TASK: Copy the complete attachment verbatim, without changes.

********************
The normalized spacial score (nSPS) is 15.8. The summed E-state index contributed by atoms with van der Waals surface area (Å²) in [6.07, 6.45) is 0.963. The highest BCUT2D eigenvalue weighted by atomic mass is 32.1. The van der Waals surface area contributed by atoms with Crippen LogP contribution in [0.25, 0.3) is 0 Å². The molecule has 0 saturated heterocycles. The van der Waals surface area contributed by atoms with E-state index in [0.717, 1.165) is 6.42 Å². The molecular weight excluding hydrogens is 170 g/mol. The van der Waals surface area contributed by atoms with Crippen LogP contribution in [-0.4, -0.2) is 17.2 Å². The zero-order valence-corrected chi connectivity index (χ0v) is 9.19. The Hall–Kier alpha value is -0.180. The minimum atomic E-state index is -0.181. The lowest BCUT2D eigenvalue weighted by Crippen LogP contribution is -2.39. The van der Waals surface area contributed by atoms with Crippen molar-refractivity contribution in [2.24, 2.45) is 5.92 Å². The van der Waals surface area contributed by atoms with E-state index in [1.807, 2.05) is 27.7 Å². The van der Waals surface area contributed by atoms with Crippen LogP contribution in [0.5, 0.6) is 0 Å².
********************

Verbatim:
The normalized spacial score (nSPS) is 15.8. The summed E-state index contributed by atoms with van der Waals surface area (Å²) in [6.07, 6.45) is 0.963. The highest BCUT2D eigenvalue weighted by atomic mass is 32.1. The van der Waals surface area contributed by atoms with Crippen LogP contribution in [0.25, 0.3) is 0 Å². The molecule has 0 saturated heterocycles. The van der Waals surface area contributed by atoms with E-state index in [0.717, 1.165) is 6.42 Å². The molecular weight excluding hydrogens is 170 g/mol. The van der Waals surface area contributed by atoms with Crippen LogP contribution in [-0.4, -0.2) is 17.2 Å². The zero-order valence-corrected chi connectivity index (χ0v) is 9.19. The Hall–Kier alpha value is -0.180. The minimum atomic E-state index is -0.181. The lowest BCUT2D eigenvalue weighted by Crippen LogP contribution is -2.39. The van der Waals surface area contributed by atoms with Crippen molar-refractivity contribution in [2.24, 2.45) is 5.92 Å². The van der Waals surface area contributed by atoms with E-state index in [1.807, 2.05) is 27.7 Å². The van der Waals surface area contributed by atoms with Crippen LogP contribution in [0.5, 0.6) is 0 Å².